Thornes Helps Burns Paiute Tribe Preserve Language

For more than a decade, Tim Thornes has worked with members of the Burns Paiute Tribe to revive its language for future generations.

Thornes, assistant professor of linguistics in the Department of Writing, has interviewed elders from various tribal communities in an effort to document and preserve the Northern Paiute language.

Northern Paiute is an endangered Native American language spoken by just a few hundred people with most of its active fluent native speakers over the age of 50. The tribe resides mainly in northern Nevada and eastern Oregon.

“So much cultural knowledge is lost with the loss of the language–whether it be the medicinal uses of certain plants, relationships to places and environments, or philosophies, spiritual practices and world views,” Thornes said. “How much less rich will our world be without the expression of that knowledge? And languages are disappearing at an alarming rate–one every two weeks, by current estimates. That’s an unprecedented global heritage crisis, in my view. If I can help in some small way, so much the better.”

The project’s focus is the publication of oral literature of various genres – traditional stories, ethno-histories, autobiographies, procedural narratives, legends, and conversation – in the Northern Paiute language. The final product will include literature printed in both the original language, using a writing system developed for the language with members of the community, and its English translation.

The project also includes CDs containing the original recordings in Northern Paiute, a brief grammatical sketch of the language, and a glossary of terms that appear in the narratives.

Ruth Lewis, a Burns Paiute elder, serves a translator for the project. She assists Thornes in recording the stories of the tribe’s elders that have been passed down by their parents and grandparents.

“I think that a lot of tribes are losing their language and our language is disappearing too,” Lewis said. “Most of our people speak English all the time. It is hard for the young people who have grown up and do not understand any of the Paiute language. We used to have a summer program where I helped the children ages 6 through 12. They closed the program on account of the budget. The university is recording the stories and doing everything that needs to be done to preserve the language. I am enjoying working with Tim.”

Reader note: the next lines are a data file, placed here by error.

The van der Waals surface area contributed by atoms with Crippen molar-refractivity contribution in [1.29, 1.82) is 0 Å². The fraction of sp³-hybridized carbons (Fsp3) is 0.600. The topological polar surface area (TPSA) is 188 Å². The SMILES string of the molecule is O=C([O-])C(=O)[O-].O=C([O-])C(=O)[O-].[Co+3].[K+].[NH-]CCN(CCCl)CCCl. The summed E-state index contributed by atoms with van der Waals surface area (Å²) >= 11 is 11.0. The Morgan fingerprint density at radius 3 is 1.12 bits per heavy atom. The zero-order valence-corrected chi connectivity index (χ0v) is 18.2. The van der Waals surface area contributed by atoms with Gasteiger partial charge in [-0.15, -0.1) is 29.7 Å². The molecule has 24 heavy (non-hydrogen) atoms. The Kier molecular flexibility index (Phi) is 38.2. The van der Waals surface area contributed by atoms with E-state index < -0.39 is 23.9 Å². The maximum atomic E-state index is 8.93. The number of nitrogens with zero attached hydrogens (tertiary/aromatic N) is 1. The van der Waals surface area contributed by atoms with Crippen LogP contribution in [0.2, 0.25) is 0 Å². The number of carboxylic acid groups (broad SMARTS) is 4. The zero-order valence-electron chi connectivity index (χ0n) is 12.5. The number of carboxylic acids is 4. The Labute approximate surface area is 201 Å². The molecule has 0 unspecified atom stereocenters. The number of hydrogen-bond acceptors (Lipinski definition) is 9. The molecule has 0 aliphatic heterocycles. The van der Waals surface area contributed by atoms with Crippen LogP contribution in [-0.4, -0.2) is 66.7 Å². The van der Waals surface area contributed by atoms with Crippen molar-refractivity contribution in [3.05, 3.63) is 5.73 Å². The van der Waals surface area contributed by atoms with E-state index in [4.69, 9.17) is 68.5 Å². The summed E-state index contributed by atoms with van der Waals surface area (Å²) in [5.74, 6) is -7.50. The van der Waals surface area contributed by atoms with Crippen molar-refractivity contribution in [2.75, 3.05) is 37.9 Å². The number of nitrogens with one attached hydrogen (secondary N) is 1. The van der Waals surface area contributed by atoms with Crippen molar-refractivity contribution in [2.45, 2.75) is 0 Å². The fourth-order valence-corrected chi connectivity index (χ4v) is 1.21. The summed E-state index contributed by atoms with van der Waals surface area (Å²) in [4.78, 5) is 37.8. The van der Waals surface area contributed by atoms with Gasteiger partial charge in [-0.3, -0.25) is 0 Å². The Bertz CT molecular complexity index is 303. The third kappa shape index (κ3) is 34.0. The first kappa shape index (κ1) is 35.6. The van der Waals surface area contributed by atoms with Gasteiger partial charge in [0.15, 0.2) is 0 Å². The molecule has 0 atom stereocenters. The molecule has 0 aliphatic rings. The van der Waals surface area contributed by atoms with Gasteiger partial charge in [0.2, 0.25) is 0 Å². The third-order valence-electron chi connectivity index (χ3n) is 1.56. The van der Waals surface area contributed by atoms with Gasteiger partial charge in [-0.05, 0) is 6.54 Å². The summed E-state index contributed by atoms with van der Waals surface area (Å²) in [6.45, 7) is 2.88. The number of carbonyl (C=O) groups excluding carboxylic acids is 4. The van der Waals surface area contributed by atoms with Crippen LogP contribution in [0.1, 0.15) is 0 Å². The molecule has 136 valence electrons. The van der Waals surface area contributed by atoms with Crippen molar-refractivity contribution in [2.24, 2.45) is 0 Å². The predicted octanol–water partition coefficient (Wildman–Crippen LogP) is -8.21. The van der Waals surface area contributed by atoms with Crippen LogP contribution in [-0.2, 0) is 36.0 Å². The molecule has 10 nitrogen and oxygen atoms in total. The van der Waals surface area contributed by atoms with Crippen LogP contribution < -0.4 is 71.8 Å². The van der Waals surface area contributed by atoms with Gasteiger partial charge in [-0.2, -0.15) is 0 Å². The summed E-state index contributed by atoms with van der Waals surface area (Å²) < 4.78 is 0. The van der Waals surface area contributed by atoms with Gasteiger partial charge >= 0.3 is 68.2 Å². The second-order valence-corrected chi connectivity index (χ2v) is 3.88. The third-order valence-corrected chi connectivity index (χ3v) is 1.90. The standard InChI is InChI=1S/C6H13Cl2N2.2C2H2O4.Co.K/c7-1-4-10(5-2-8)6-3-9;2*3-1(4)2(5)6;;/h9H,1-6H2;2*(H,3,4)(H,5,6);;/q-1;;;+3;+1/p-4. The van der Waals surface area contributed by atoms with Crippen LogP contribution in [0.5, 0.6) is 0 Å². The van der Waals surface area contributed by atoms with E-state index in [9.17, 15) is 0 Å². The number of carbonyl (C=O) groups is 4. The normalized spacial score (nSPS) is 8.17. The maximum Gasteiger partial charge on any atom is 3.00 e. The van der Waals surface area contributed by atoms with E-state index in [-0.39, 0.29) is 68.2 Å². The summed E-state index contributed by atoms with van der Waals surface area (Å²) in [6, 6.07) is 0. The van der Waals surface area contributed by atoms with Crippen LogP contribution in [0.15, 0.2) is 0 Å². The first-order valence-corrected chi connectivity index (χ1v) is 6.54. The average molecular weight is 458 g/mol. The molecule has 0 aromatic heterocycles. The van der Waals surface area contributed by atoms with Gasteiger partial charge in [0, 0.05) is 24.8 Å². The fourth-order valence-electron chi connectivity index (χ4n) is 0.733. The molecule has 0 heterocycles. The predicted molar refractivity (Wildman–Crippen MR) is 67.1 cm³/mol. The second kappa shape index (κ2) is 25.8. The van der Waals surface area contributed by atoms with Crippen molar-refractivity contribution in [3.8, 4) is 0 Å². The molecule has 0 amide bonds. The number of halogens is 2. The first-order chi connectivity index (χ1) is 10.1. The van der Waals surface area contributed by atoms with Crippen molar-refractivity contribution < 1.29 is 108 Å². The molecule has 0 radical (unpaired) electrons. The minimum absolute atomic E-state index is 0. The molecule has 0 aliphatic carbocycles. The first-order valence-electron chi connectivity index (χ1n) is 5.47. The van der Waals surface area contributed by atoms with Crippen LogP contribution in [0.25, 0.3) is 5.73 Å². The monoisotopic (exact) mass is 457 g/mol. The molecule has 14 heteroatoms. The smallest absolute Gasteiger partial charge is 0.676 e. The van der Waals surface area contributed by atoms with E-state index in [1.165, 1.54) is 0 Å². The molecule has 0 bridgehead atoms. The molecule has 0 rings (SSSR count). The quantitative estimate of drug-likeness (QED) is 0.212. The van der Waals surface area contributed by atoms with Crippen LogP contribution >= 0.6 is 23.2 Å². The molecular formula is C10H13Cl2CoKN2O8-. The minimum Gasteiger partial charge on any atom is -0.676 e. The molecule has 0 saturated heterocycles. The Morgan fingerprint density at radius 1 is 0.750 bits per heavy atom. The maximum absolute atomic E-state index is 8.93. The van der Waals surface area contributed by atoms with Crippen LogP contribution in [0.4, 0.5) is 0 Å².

These publications and recordings will serve primarily the Northern Paiute communities by providing materials in the heritage language for cultural and historical education.

“I hope this project will be just one of many dedicated to helping preserve and disseminate information regarding the history and culture of a group of people whose lives have dramatically changed as the result of the conquest and settlement of the country,” Thornes said.

Thornes began his work with the tribe when he was a graduate student in linguistics at the University of Oregon nearly 16 years ago. He spent time with the last known speaker of one of the dialects of Northern Paiute and was later invited to an elders’ potluck on the Burns Paiute reservation.

“The work I did with the first speaker I met laid the groundwork for my understanding of the sounds and grammatical structure of the language and impressed upon me the importance of producing something of use to the community,” Thornes said.

For many in those communities the language is tied to their identity as Northern Paiute people.

“Many see the loss of the language as a loss of identity at the level of, say, the loss of a set of religious beliefs or practices,” he explained. “Imagine if everyone around you stopped speaking the language you knew as a child–the language you learned to tell stories, sing, and pray in–and you might have a slight understanding of the personal aspect of what is lost when a language falls silent.”